KUALA LUMPUR, April 14 — Datuk Zulkifli Noordin said the government should amend Shariah laws to allow states such as Kelantan to implement hudud instead of amending the Federal Constitution,
The former Perkasa deputy president said that states have the right to implement hudud as the Federal Constitution states that any matters regarding Islam is under the jurisdiction of state assemblies.
“The federal government does not have the power or authority to implement hudud.
“So accusations and allegations that Umno does not want to implement hudud laws at the federal level is not true at all.
“The Kelantan government is right to start the initiative to present the proposal to implement hudud,” he said in an opinion piece published by Umno mouthpiece Utusan Malaysia.
The former Kulim-Bandar Baharu MP also said every crime under hudud has already been criminalised either in the Shariah Criminal Offences Enactment 1995 or the Penal Code.
“In other words, hudud already exists and is being implemented in the country. What is different is the types of punishment,” he said.
Depending on the crime, the punishments under hudud include stoning, amputation of hands or feet and flogging.
“What needs to be done is to amend the law in the Shariah Courts (Criminal Jurisdiction) Act 1965 (Act 355) to give jurisdiction to any state assemblies including Kelantan to formulate and implement criminal law or Islamic jurisprudence in accordance with the provisions stipulated in the Shariah as enshrined in the Holy Quran or hadith,” he said.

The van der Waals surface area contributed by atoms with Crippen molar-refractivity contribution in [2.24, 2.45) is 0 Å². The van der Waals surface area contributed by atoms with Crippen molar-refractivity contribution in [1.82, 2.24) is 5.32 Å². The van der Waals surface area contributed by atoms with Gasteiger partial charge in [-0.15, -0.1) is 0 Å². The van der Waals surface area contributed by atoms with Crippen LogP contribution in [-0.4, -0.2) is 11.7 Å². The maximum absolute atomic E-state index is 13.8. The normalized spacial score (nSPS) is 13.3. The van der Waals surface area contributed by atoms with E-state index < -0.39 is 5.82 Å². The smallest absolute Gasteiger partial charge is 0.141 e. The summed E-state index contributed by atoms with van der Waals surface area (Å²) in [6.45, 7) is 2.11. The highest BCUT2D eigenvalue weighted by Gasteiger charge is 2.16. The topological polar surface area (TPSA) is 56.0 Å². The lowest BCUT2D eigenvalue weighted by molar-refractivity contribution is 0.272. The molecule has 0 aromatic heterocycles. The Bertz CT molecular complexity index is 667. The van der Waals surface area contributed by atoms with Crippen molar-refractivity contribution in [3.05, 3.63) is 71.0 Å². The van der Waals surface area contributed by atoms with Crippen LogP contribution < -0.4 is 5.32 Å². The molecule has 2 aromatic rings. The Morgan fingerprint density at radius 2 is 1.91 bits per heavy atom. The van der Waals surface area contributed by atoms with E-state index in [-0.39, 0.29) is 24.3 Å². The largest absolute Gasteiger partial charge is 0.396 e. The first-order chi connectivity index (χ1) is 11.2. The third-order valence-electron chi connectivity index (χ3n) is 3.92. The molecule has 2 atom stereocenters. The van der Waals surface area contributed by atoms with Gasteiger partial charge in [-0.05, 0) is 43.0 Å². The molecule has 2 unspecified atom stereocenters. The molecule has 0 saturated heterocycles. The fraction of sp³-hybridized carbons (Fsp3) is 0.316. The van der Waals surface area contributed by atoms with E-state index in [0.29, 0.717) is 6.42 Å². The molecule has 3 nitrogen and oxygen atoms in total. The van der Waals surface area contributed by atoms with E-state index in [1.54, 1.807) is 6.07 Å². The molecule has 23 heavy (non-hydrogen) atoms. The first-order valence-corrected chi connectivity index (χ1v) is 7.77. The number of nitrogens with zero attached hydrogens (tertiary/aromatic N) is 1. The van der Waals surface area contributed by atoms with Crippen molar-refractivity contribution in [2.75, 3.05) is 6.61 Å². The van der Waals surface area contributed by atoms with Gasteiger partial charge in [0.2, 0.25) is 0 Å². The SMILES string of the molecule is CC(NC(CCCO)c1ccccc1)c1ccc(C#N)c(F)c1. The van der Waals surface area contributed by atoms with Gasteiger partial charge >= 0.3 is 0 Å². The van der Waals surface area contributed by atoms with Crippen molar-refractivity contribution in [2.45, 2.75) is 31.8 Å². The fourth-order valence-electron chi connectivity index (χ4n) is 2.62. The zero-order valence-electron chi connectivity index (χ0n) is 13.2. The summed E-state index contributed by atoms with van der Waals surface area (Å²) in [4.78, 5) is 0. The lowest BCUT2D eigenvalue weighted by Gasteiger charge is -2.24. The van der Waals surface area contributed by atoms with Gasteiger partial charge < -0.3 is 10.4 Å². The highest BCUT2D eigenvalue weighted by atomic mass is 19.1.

Last week, DAP and PKR leaders had issued stern reminders to their political ally that the controversial Islamic penal code was never a part of the consensus among the three parties, either at state or federal level.
This comes as Kelantan prepares to propose two private bills in Parliament in its bid to remove any obstacles to its implementation of hudud by 2015.
In Islamic jurisprudence, hudud covers crimes such as theft, robbery, adultery, rape, sodomy, making unproven accusations of adultery, causing physical hurt, drinking intoxicants, apostasy, and acts contrary to Islamic belief.
The law is generally confined to Muslims, but can extend to non-Muslims if they are involved in aiding or abetting an offence committed by a Muslim.